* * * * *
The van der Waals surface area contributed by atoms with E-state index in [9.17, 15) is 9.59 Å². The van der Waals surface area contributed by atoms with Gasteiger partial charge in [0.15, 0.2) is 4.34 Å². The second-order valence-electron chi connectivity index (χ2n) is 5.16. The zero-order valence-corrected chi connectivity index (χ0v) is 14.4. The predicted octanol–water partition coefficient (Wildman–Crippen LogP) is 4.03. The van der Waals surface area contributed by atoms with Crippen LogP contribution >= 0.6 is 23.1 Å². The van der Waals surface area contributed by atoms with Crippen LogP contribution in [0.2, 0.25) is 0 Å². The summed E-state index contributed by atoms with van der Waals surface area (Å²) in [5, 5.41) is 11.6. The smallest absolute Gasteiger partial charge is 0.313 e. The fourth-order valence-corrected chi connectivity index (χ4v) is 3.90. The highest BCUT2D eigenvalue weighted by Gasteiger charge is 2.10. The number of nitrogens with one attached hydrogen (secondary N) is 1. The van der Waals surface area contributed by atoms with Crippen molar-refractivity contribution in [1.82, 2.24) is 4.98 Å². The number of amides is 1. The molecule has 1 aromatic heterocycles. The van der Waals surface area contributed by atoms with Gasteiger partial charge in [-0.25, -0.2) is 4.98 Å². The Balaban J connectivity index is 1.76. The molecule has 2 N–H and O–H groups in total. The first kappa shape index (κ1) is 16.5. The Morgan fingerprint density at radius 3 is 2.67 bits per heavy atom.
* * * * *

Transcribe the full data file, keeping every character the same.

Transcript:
The van der Waals surface area contributed by atoms with E-state index in [9.17, 15) is 9.59 Å². The van der Waals surface area contributed by atoms with Gasteiger partial charge in [0.15, 0.2) is 4.34 Å². The second-order valence-electron chi connectivity index (χ2n) is 5.16. The zero-order valence-corrected chi connectivity index (χ0v) is 14.4. The predicted octanol–water partition coefficient (Wildman–Crippen LogP) is 4.03. The van der Waals surface area contributed by atoms with Crippen LogP contribution >= 0.6 is 23.1 Å². The van der Waals surface area contributed by atoms with Crippen LogP contribution in [0.2, 0.25) is 0 Å². The summed E-state index contributed by atoms with van der Waals surface area (Å²) in [5, 5.41) is 11.6. The smallest absolute Gasteiger partial charge is 0.313 e. The fourth-order valence-corrected chi connectivity index (χ4v) is 3.90. The highest BCUT2D eigenvalue weighted by Gasteiger charge is 2.10. The number of nitrogens with one attached hydrogen (secondary N) is 1. The van der Waals surface area contributed by atoms with Crippen molar-refractivity contribution in [1.82, 2.24) is 4.98 Å². The number of amides is 1. The molecule has 1 aromatic heterocycles. The van der Waals surface area contributed by atoms with Gasteiger partial charge in [-0.25, -0.2) is 4.98 Å². The Balaban J connectivity index is 1.76. The molecule has 2 N–H and O–H groups in total. The first kappa shape index (κ1) is 16.5. The Morgan fingerprint density at radius 3 is 2.67 bits per heavy atom.